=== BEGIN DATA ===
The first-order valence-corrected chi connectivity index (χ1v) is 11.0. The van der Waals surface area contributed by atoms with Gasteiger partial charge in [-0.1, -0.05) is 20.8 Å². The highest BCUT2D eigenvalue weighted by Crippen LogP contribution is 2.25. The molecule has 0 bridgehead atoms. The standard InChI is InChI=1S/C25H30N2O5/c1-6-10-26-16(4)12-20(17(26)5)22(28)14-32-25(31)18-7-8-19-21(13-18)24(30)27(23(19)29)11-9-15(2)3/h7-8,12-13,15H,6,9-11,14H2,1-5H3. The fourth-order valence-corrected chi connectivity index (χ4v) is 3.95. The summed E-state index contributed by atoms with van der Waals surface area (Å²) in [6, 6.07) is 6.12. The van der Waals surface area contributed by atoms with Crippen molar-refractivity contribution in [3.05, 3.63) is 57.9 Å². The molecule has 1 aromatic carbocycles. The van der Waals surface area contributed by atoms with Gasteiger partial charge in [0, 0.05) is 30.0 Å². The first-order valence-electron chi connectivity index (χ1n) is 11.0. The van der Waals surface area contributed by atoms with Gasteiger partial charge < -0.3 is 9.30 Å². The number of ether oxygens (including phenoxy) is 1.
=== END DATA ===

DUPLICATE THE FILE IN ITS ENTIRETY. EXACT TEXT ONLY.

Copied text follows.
The first-order valence-corrected chi connectivity index (χ1v) is 11.0. The van der Waals surface area contributed by atoms with Gasteiger partial charge in [-0.1, -0.05) is 20.8 Å². The highest BCUT2D eigenvalue weighted by Crippen LogP contribution is 2.25. The molecule has 0 bridgehead atoms. The standard InChI is InChI=1S/C25H30N2O5/c1-6-10-26-16(4)12-20(17(26)5)22(28)14-32-25(31)18-7-8-19-21(13-18)24(30)27(23(19)29)11-9-15(2)3/h7-8,12-13,15H,6,9-11,14H2,1-5H3. The fourth-order valence-corrected chi connectivity index (χ4v) is 3.95. The summed E-state index contributed by atoms with van der Waals surface area (Å²) in [6, 6.07) is 6.12. The van der Waals surface area contributed by atoms with Crippen molar-refractivity contribution in [3.05, 3.63) is 57.9 Å². The molecule has 1 aromatic carbocycles. The van der Waals surface area contributed by atoms with Gasteiger partial charge in [0, 0.05) is 30.0 Å². The first-order valence-electron chi connectivity index (χ1n) is 11.0. The van der Waals surface area contributed by atoms with Gasteiger partial charge < -0.3 is 9.30 Å². The number of ether oxygens (including phenoxy) is 1.